Canadian Olympic figure skater killed in 7-car collision; infant son injured – NBC News

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A 31-year-old Canadian Olympic figure skater was killed in a multicar collision last week that also injured her infant son and three other adults, officials said.
Alexandra Paul, who rose to stardom on the ice alongside partner Mitchell Islam — whom she later married — was killed in a collision last Tuesday involving seven vehicles in Melancthon, a rural township in Ontario, the sport’s national governing body, Skate Canada, confirmed to NBC News.
The collision occurred just after 3 p.m. local time last Tuesday, when a tractor-trailer crashed into the rear of several vehicles that were lined up on a construction zone on the roadway, police said in a news release.
Paul was pronounced dead at the scene, according to Ontario Provincial Police, who originally mistakenly gave her age as 32.
Emergency medical personnel transported Paul’s baby to a hospital with non-life-threatening injuries, police said. According to her obituary, the baby boy was born in October.
“Motherhood was her biggest joy,” her obituary says. “She embraced it with all the love and passion she had.”
The collision also left a 67-year-old man with serious injuries and a 45-year-old woman and a 28-year-old man with non-life-threatening injuries, police said. Their conditions were not immediately available Monday.
No charges have been filed, and the investigation continues, said a spokesperson for Ontario Provincial Police, who said police are still looking for witnesses.
Paul and Islam began skating together in 2009 and won a silver medal a year later at the World Junior Championships, according to the Canadian Olympic Committee.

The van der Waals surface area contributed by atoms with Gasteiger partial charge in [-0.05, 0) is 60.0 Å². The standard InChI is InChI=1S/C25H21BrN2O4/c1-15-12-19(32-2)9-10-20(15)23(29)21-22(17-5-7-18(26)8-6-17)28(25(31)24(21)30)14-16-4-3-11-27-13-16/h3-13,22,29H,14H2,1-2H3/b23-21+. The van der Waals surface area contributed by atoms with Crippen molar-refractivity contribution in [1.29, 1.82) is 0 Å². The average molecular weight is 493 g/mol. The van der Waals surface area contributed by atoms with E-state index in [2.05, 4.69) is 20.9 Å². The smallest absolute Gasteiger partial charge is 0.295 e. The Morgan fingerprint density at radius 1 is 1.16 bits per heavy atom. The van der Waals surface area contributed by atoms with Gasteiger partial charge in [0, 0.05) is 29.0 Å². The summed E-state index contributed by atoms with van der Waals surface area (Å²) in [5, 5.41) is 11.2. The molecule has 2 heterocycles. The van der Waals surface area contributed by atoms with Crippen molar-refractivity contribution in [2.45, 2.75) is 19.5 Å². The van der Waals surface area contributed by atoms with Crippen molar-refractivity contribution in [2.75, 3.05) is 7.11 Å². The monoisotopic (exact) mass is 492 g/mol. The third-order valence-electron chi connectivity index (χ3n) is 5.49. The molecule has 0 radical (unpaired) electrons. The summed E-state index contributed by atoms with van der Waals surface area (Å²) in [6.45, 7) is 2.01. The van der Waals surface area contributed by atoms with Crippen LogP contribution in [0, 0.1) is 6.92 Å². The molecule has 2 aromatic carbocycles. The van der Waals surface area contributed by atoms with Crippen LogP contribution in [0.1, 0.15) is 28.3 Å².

They went on to win three medals at the Canadian Championships and competed together at the 2014 Winter Olympics, according to Skate Canada.
Paul retired from competitive skating in 2016, the Canadian Broadcasting Corp. reported.
According to Paul’s obituary, she completed her law degree at the University of Windsor and began working at Barriston Law in Barrie, the Ontario city she called home at the time of her death.
She joined the firm as a student in 2019 and passed the bar exam two years later, according to a memorial post on its website.
“Alex was a cherished member of our team and balanced her calm and joyful personality with an intense passion for her work,” the firm said. “We will greatly miss her kindness, curiosity, drive and beautiful smile.”
Skate Canada memorialized Paul on Instagram, calling her “a cherished member of our skating community” and “a shining star on and off the ice.”
“Her commitment to excellence was matched only by her warmth and kindness, which endeared her to fellow athletes, coaches, and fans alike,” the statement said.
“As we remember Alexandra’s contributions to the sport, we also reflect on the camaraderie and sportsmanship she exemplified,” it continued. “She was not only an accomplished athlete but also a true role model for aspiring skaters, demonstrating the values of resilience, perseverance, and sportsmanlike conduct.”
In addition to her husband and son, Paul is survived by her parents and two sisters, according to her obituary.
“For those of us lucky enough to raise her, live with her, love her, or just know her, this is an enormous loss,” it says. “We were just fortunate to be part of her all too short life.”
Colin Sheeley is an assignment editor for NBC News.